Five ADVANCED ways to make your Bar Charts amazing in Power BI

We’re going to talk more about bar charts everyone. Contain your excitement.

Okay… okay… let that excitement OUT! We’re talking about BAR CHARTS, after all!

Last time on People-Friendly Power BI, we talked about the five essential ways to make your bar charts the best in Power BI.

Namely, great titles (dynamic ones!), better labels and taking out chart clutter are all relatively easy to do in Power BI if you know where to click, and you WANT to do ALL of these things to make your bar charts easier and better for your users.

In this post though, we’re leveling up a TON. We’re going to take our simple (yet effective) bar charts and add features that not only make our charts EASIER for our viewers and give them MORE data, but makes people (like your boss) sit up and say “I had no idea a Bar Chart could DO that in Power BI!”

First let’s remind ourselves about where we left off in our last Bar Chart post with a visual.

A beautiful bar chart, right? This should be the bare minimum for all your bar charts. Easy labelling, no chart clutter, and a title that tells a story.

Now let’s explore multiple ways to take a bar chart like this to the next level.

1. MORE Dynamic text and calculations

We finished off our last post talking about creating awesome dynamic titles for our bar charts that CHANGE and tell a story as data changes. Well, Dynamic titles can tell simple stories but dynamic text can tell complicated stories. With a bit more work, you can perform ANY calculation in your data, and communicate it effectively in a title (or anywhere else).

Here’s an example. Let’s say that we not only want to highlight what province has the highest percentage of food security, but HOW MUCH HIGHER that percentage is that the value in the province with the LOWEST value?

It’s doable! We can add a subtitle with that extra insight.

So, this chart title is now not only telling MORE of a story to viewers, but it’s doing work for them. It’s figuring out the difference between the highest and lowest values instantly and communicating it FOR your viewers, so they don’t have to!

Let’s say our data changes. No problem!

Remember, what story and insights your viewers need can only be known by TALKING to them. Go talk to them and create dynamic titles that will knock all their socks off.

We can literally put ANYTHING we want in our titles, and have it change as our data changes.

2. Benchmarks!

We can also add in Benchmark lines to easily show what bars in our bar chart are exceeding (or not) a certain value. Managers LOVE benchmark lines as they can instantly tell if that benchmark value is being met.

In this example, we have a benchmark line at the average percentage of food insecurity:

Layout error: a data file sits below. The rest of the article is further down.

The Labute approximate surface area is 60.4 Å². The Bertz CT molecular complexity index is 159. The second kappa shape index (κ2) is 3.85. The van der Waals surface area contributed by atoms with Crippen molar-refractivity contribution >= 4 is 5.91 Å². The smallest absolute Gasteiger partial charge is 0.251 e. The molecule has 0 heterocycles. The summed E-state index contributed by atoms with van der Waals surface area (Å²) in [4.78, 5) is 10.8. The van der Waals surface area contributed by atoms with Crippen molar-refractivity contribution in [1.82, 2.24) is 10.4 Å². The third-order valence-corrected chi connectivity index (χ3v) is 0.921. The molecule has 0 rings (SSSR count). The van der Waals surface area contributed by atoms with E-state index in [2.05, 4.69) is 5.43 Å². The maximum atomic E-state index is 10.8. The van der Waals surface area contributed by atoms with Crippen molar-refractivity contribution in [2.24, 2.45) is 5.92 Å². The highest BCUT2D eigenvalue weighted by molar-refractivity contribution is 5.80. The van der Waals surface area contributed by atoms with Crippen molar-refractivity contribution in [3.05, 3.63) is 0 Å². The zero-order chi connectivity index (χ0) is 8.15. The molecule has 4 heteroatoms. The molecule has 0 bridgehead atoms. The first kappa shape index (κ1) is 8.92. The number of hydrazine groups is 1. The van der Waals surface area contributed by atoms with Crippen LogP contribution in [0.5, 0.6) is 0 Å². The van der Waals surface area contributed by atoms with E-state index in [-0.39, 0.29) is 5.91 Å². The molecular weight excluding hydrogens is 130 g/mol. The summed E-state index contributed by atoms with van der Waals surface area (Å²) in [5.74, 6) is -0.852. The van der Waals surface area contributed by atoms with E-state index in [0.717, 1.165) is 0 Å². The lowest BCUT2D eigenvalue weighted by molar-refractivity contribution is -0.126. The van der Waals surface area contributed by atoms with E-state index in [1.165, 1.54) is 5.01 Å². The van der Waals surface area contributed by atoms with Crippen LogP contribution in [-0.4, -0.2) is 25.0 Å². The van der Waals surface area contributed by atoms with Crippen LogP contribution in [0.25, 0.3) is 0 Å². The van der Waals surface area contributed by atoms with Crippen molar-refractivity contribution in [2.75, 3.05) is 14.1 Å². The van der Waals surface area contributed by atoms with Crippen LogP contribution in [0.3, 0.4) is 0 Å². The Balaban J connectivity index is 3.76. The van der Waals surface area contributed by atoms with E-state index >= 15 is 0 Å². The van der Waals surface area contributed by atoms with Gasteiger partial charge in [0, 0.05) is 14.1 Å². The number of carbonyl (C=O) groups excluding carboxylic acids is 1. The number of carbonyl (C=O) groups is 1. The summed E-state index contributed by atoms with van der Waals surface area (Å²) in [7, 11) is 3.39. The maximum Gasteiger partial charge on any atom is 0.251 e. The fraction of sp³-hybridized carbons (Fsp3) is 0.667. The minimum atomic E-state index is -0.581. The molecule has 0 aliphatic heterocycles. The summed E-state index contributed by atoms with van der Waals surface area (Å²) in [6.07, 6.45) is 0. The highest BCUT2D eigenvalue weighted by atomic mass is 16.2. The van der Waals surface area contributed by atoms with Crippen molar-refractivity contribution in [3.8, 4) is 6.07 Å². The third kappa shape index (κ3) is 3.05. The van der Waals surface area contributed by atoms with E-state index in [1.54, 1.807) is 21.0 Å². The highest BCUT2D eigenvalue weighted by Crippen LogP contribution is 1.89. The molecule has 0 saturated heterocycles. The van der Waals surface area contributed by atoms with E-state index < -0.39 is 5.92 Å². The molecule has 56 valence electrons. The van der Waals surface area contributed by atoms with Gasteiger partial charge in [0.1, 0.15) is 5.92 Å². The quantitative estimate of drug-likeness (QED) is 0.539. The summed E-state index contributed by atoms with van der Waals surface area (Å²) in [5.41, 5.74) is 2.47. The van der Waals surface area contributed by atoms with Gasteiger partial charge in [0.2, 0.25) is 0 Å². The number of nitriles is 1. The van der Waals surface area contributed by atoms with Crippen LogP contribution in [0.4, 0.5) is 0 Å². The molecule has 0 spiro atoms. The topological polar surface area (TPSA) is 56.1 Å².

While we can’t format benchmark lines very extensively in Power BI (at least not yet), they can still be useful in providing some context for your viewers.

Conditional Colors

We can also color our bars based on conditions. This bar chart colors the bars of provinces that exceed the average differently that those below the average.

It’s a great easy way to really draw attention to the data you want your viewers to focus on.

4. Hack your labels (and more)

Power BI is designed so that we as designers have to do things in a particular way. It’s not designed for “out-of-the-box” thinking, but that doesn’t meant that we can’t hack Power BI to do things it’s not designed to do.

With a bit of time with the program and creative thinking, you can do all sorts of cool things.

Maybe your boss wants show your n-values or sample sizes right there on the bar chart in addition to the percentages. It’s not a built-in option in Power BI, but that doesn’t mean we can’t hack it:

Or maybe we want to get rid of our Y-axis completely and put our Province names right IN our bars. There’s a hack for that:

How about popping our Y-axis labels OVER our bars? We have the hacking technology! 🙂

Essentially, even though Microsoft puts a ton of limitations on how we can build and format charts, we can still hack our charts into creative variations.

5. MORE Data (but only when needed)

You never want to hit your viewers with too much data. Too much data at once makes charts and dashboards LESS usable, as your viewers will spend a ton of time figuring out (or just looking for) the data and insights that are relevant to them. We want to give them a high level look at the data and then allow them to delve deeper into the details IF they want to.

Give them that choice.

One way to give them that choice is by adding customizing the tooltips that show up when a viewer hovers their mouse over a bar. They have access to the data if they need it, but it’s not splayed all over the dashboard by default.

In this example, the detailed data shows food insecurity levels in each province over time (and you can incorporate dynamic text into these as well).

As amazing and awesome that tooltips can be, one important thing to remember is that screenreaders do not read tooltips, so they are not the most accessible feature in Power BI.

An alternative could be what’s called a Drill Through filter. With a Drill Through filter, someone can click on a bar and get access to more data about that bar on a new custom filtered page that screenreaders CAN read.

In the below examples, some clickable text shows up when a bar (any bar!) is clicked on, allowing your viewers to access more data about that province (or whatever your bars are about).

Now you have 5 different advanced ways to make your bar charts more useful for your viewers in Power BI.

Even though you now have great examples of how to make bar charts awesome (and essential fixes you need to make to the Power BI defaults), you may also way to move away from bar charts sometimes.

Next time on People-Friendly Power BI, we’ll talk about alternatives to bar charts that we can make in Power BI.